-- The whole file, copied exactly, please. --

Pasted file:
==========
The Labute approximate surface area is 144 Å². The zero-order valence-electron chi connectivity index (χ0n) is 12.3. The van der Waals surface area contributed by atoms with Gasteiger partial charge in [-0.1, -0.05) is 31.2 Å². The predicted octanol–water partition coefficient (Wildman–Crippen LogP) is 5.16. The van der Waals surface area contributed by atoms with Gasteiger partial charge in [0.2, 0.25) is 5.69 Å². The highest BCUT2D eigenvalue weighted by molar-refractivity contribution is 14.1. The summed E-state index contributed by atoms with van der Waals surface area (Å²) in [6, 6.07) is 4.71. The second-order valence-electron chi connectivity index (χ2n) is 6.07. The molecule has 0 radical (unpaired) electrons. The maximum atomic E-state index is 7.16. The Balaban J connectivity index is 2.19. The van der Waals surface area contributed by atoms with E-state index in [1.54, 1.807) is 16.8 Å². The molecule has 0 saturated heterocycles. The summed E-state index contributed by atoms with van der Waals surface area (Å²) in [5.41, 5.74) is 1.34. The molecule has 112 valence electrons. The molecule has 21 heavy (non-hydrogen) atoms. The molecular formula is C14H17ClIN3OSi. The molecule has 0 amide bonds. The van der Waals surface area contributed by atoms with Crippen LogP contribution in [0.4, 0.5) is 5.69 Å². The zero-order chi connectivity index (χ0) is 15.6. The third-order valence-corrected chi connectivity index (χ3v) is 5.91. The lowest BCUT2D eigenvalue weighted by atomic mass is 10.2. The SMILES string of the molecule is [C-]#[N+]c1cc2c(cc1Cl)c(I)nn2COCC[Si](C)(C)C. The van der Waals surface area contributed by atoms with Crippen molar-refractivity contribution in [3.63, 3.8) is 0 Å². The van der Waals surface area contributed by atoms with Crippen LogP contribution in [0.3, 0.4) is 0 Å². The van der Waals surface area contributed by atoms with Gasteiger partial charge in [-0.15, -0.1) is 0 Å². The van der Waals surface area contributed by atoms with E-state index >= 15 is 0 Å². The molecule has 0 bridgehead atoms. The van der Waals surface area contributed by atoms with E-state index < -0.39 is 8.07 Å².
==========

The Labute approximate surface area is 144 Å². The zero-order valence-electron chi connectivity index (χ0n) is 12.3. The van der Waals surface area contributed by atoms with Gasteiger partial charge in [-0.1, -0.05) is 31.2 Å². The predicted octanol–water partition coefficient (Wildman–Crippen LogP) is 5.16. The van der Waals surface area contributed by atoms with Gasteiger partial charge in [0.2, 0.25) is 5.69 Å². The highest BCUT2D eigenvalue weighted by molar-refractivity contribution is 14.1. The summed E-state index contributed by atoms with van der Waals surface area (Å²) in [6, 6.07) is 4.71. The second-order valence-electron chi connectivity index (χ2n) is 6.07. The molecule has 0 radical (unpaired) electrons. The maximum atomic E-state index is 7.16. The Balaban J connectivity index is 2.19. The van der Waals surface area contributed by atoms with E-state index in [1.54, 1.807) is 16.8 Å². The molecule has 0 saturated heterocycles. The summed E-state index contributed by atoms with van der Waals surface area (Å²) in [5.41, 5.74) is 1.34. The molecule has 112 valence electrons. The molecule has 21 heavy (non-hydrogen) atoms. The molecular formula is C14H17ClIN3OSi. The molecule has 0 amide bonds. The van der Waals surface area contributed by atoms with Crippen LogP contribution in [0.4, 0.5) is 5.69 Å². The zero-order chi connectivity index (χ0) is 15.6. The third-order valence-corrected chi connectivity index (χ3v) is 5.91. The lowest BCUT2D eigenvalue weighted by atomic mass is 10.2. The SMILES string of the molecule is [C-]#[N+]c1cc2c(cc1Cl)c(I)nn2COCC[Si](C)(C)C. The van der Waals surface area contributed by atoms with Crippen molar-refractivity contribution in [3.63, 3.8) is 0 Å². The van der Waals surface area contributed by atoms with Crippen LogP contribution in [0.3, 0.4) is 0 Å². The van der Waals surface area contributed by atoms with Gasteiger partial charge in [-0.15, -0.1) is 0 Å². The van der Waals surface area contributed by atoms with E-state index >= 15 is 0 Å². The molecule has 0 bridgehead atoms. The van der Waals surface area contributed by atoms with E-state index < -0.39 is 8.07 Å².